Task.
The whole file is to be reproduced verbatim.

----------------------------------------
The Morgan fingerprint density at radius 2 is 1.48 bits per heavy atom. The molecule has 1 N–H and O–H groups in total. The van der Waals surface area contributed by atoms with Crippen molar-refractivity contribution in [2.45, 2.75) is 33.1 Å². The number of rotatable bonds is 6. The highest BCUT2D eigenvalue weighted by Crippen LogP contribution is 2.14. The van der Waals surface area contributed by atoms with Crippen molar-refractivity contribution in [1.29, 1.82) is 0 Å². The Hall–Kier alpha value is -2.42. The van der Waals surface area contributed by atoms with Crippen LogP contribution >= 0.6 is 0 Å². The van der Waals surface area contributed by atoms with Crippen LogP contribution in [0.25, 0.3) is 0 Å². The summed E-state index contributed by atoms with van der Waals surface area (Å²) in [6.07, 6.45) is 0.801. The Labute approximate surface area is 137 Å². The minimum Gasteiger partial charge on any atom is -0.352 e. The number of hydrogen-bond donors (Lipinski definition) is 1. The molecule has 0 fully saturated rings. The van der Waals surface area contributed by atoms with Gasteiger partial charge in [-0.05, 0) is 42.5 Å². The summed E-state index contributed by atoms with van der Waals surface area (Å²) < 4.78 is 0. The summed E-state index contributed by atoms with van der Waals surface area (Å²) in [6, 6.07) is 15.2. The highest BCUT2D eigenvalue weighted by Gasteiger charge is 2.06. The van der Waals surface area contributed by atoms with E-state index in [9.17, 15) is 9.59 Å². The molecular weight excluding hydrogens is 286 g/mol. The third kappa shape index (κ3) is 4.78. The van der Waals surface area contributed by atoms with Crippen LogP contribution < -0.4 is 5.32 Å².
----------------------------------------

The Morgan fingerprint density at radius 2 is 1.48 bits per heavy atom. The molecule has 1 N–H and O–H groups in total. The van der Waals surface area contributed by atoms with Crippen molar-refractivity contribution in [2.45, 2.75) is 33.1 Å². The number of rotatable bonds is 6. The highest BCUT2D eigenvalue weighted by Crippen LogP contribution is 2.14. The van der Waals surface area contributed by atoms with Crippen molar-refractivity contribution in [1.29, 1.82) is 0 Å². The Hall–Kier alpha value is -2.42. The van der Waals surface area contributed by atoms with Crippen LogP contribution >= 0.6 is 0 Å². The van der Waals surface area contributed by atoms with Crippen LogP contribution in [0.25, 0.3) is 0 Å². The summed E-state index contributed by atoms with van der Waals surface area (Å²) in [6.07, 6.45) is 0.801. The Labute approximate surface area is 137 Å². The minimum Gasteiger partial charge on any atom is -0.352 e. The number of hydrogen-bond donors (Lipinski definition) is 1. The molecule has 0 fully saturated rings. The van der Waals surface area contributed by atoms with Gasteiger partial charge in [-0.05, 0) is 42.5 Å². The summed E-state index contributed by atoms with van der Waals surface area (Å²) < 4.78 is 0. The summed E-state index contributed by atoms with van der Waals surface area (Å²) in [6, 6.07) is 15.2. The highest BCUT2D eigenvalue weighted by Gasteiger charge is 2.06. The van der Waals surface area contributed by atoms with E-state index in [9.17, 15) is 9.59 Å². The molecular weight excluding hydrogens is 286 g/mol. The third kappa shape index (κ3) is 4.78. The van der Waals surface area contributed by atoms with Crippen LogP contribution < -0.4 is 5.32 Å².